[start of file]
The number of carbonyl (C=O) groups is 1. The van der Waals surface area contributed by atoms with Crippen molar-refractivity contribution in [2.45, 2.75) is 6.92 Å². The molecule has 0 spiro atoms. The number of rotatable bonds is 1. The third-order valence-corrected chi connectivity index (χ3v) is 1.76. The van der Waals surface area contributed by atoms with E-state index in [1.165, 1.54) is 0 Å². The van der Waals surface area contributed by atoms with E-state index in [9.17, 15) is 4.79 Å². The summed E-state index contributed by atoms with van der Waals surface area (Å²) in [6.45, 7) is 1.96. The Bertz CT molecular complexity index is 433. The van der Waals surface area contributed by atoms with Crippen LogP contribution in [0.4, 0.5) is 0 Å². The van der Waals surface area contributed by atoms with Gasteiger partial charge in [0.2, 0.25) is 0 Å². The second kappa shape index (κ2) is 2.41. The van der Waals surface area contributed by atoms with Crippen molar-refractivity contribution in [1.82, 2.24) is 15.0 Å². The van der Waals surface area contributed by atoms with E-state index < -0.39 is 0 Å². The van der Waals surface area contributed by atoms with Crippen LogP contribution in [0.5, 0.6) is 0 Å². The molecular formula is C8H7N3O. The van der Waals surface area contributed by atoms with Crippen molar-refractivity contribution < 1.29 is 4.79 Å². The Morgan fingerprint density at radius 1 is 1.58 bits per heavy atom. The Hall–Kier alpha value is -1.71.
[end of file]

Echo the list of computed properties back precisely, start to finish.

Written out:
The number of carbonyl (C=O) groups is 1. The van der Waals surface area contributed by atoms with Crippen molar-refractivity contribution in [2.45, 2.75) is 6.92 Å². The molecule has 0 spiro atoms. The number of rotatable bonds is 1. The third-order valence-corrected chi connectivity index (χ3v) is 1.76. The van der Waals surface area contributed by atoms with E-state index in [1.165, 1.54) is 0 Å². The van der Waals surface area contributed by atoms with E-state index in [9.17, 15) is 4.79 Å². The summed E-state index contributed by atoms with van der Waals surface area (Å²) in [6.45, 7) is 1.96. The Bertz CT molecular complexity index is 433. The van der Waals surface area contributed by atoms with Crippen LogP contribution in [0.4, 0.5) is 0 Å². The van der Waals surface area contributed by atoms with Gasteiger partial charge in [0.2, 0.25) is 0 Å². The second kappa shape index (κ2) is 2.41. The van der Waals surface area contributed by atoms with Crippen molar-refractivity contribution in [1.82, 2.24) is 15.0 Å². The van der Waals surface area contributed by atoms with E-state index < -0.39 is 0 Å². The van der Waals surface area contributed by atoms with Crippen LogP contribution in [0.5, 0.6) is 0 Å². The molecular formula is C8H7N3O. The van der Waals surface area contributed by atoms with Crippen molar-refractivity contribution < 1.29 is 4.79 Å². The Morgan fingerprint density at radius 1 is 1.58 bits per heavy atom. The Hall–Kier alpha value is -1.71.